In addition, the reps will retain their hard-won seat at the table to meet semi-annually, along with the Ashker legal team, with California prison officials. LSPC Staff Attorney Carol Strickman will be among the legal counsel helping to monitor CDCR compliance with the agreements. The monitoring team will review the progress of the settlement, discuss programming and Step Down Program improvements, monitor prison conditions, and present the magistrate with any problems.

While this victory is an important step, the larger struggle continues – the abolition of solitary confinement and the end of all human rights abuses of both currently and formerly incarcerated people. As the plaintiffs conclude in their statement, “We celebrate this victory while at the same time, we recognize that achieving our goal of fundamentally transforming the criminal justice system and stopping the practice of warehousing people in prison will be a protracted struggle. We recommit to that fight, and invite you to join us.”

(See settlement press release for more information.)

Coalition Work

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LSPC staff Carol Strickman, Jerry Elster and Azadeh Zohrabi with members of the Prisoner Hunger Strike Support coalition at a 2013 Candlelight Vigil in Oakland for the hunger strikers.

In response to the hunger strikers calls for help and in solidarity with their family members, LSPC joined with others to form the Prisoner Hunger Strike Solidarity Coalition (PHSS). The Coalition staged rallies and conducted media interviews during and between the two phases of the 2011 hunger strike.

Since then, PHSS has continued to support the prisoners as they press for changes. This year our coalition launched the Human Rights Pen Pal Program to connect the community with people in solitary confinement, and an Emergency Response Network to mobilize quick and efficient advocacy to emergencies affecting people in solitary confinement in California.

Prior to the 2011 strikes, Pelican Bay prisoners requested coalition members to form a mediation team to facilitate hunger striker’s communications with CDCR officials. LSPC staff have served on the team since its inception and continue to do so, both during and after the hunger strikes. The mediation team is not “neutral,” but rather advocates on behalf of the prisoners in meetings at CDCR headquarters in Sacramento. CDCR has identified the mediation team as an “outside stakeholder” regarding the development of its new SHU policies.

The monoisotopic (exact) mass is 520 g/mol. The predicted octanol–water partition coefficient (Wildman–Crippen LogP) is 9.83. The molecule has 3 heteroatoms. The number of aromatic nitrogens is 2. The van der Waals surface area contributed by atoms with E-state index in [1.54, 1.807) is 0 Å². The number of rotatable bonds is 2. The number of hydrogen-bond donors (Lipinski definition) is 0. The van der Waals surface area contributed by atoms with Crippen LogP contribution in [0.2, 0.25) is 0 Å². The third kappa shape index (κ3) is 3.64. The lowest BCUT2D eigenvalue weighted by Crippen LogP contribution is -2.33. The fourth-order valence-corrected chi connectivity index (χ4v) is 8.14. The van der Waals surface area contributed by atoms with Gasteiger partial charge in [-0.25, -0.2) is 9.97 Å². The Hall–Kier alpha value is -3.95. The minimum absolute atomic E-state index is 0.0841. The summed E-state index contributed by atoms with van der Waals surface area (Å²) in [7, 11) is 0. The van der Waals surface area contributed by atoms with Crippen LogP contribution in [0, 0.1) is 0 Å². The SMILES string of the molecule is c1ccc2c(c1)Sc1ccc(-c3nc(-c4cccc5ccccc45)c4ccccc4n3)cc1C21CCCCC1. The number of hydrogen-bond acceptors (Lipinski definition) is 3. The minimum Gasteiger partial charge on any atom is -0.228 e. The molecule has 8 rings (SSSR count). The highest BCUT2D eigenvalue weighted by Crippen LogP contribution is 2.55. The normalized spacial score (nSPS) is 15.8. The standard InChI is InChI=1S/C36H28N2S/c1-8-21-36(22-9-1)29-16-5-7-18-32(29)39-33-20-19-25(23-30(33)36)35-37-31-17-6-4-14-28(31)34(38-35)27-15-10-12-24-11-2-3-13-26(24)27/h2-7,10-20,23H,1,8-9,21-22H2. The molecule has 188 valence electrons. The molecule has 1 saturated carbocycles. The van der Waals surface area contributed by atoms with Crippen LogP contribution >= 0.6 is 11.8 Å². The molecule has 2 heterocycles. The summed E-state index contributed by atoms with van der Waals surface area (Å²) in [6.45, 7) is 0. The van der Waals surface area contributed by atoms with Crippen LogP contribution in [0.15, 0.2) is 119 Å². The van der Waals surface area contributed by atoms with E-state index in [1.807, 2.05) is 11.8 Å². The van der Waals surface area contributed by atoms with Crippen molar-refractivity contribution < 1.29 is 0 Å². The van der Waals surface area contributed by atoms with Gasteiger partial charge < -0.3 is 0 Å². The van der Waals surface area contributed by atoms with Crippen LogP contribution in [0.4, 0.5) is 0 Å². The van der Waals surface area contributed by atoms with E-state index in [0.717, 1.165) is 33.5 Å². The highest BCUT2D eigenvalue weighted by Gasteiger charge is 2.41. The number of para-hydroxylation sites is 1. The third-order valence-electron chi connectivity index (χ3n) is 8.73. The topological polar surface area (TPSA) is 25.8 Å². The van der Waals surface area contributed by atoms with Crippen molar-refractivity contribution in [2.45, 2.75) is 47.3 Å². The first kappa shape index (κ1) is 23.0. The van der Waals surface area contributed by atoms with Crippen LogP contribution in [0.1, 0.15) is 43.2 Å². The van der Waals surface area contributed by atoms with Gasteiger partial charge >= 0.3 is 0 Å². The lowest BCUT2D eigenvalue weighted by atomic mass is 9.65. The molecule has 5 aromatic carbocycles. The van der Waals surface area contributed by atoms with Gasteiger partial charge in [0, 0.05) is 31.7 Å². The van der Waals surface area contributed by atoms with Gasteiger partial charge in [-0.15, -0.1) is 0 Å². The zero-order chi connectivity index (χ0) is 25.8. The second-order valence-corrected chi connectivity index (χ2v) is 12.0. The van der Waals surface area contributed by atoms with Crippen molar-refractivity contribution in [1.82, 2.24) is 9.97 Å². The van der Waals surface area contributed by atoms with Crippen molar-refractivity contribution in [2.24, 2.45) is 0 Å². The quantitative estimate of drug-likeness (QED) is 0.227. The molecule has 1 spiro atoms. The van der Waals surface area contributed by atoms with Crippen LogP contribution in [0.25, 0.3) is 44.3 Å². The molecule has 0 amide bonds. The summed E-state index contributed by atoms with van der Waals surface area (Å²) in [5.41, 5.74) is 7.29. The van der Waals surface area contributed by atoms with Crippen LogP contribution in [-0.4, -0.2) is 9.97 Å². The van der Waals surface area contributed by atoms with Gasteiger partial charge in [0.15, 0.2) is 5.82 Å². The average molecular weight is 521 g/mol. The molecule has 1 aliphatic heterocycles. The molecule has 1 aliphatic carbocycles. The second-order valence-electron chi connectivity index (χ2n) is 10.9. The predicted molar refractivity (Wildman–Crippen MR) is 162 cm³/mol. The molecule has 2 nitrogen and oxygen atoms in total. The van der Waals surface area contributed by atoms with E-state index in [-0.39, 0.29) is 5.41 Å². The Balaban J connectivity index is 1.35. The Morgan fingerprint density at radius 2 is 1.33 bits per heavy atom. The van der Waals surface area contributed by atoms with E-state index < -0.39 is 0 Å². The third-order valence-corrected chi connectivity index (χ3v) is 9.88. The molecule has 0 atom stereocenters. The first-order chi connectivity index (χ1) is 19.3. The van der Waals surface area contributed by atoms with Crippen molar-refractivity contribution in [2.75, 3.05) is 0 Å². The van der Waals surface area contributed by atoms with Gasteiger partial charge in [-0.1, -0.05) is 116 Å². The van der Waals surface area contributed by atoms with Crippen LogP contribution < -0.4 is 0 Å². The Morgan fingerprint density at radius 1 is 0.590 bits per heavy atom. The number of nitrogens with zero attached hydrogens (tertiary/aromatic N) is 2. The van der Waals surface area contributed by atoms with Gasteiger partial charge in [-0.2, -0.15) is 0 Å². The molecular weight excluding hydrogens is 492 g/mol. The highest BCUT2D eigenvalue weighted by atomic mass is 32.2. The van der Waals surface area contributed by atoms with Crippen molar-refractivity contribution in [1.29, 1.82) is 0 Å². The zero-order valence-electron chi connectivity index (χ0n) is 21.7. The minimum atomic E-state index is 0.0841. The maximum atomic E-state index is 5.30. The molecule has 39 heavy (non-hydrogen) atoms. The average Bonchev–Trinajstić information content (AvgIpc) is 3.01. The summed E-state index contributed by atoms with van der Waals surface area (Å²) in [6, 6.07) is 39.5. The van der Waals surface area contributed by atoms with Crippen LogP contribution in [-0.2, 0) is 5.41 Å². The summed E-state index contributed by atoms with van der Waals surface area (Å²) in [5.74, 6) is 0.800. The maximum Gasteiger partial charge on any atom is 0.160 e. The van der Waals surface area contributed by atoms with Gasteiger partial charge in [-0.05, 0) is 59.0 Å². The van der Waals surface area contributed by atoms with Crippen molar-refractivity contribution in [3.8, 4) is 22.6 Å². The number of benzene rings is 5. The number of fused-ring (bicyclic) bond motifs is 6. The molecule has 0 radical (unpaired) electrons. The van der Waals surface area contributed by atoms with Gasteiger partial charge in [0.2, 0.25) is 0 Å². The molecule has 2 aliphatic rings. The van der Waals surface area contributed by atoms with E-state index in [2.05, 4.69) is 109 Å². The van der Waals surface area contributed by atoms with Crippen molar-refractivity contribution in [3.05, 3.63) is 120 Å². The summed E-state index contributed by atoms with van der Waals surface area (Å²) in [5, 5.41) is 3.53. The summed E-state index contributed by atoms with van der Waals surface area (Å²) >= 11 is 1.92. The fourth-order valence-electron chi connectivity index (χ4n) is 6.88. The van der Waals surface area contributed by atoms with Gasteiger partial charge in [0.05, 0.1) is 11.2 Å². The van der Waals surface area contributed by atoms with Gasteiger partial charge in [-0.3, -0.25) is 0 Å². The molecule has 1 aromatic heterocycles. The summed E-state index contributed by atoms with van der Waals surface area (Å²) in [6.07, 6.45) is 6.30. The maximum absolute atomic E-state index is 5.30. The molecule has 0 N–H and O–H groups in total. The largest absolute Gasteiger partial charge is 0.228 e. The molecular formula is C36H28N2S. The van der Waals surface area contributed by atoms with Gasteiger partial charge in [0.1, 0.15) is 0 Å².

Engaging Families of Hunger Strikers

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Dolores Canales, co-founder of CFASC, speaking at Oct. 2013 rally in Sacramento

The family members of people in solitary confinement have been instrumental to the progress we’ve made.  Beyond the legal consultations our staff provides, we also work closely with California Families to Abolish Solitary Confinement (CFASC) to make sure that families are strongly represented in the development and leadership of our work to end long term solitary confinement in California.CFASC is part of the Prisoner Hunger Strike coalition and has a statewide reach, with many members residing in Southern California.

The tireless organizing work done by family members in particular has essentially shifted the question of solitary confinement from an issue of punishment to an issue of torture. They have made this a potent movement grounded in love, compassion, and concern for loved ones inside.

Legislative Work

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LSPC organizer Azadeh Zohrabi speaking at Oct. 2013 rally prior to informational hearing

The 60 day hunger strike was suspended in early September 2013, in response to requests by Assembly member Tom Ammiano and Senator Loni Hancock, who are chairs of their respective Public Safety Commitees.

“The inmates participating in the hunger strike have succeeded in bringing these issues to the center of public discussion and debate,” they said. “Legislators recognize the core concerns raised by the inmates and their supporters, and need no further sacrifice or risk of human life.” They committed themselves to addressing the issues raised by the prisoners.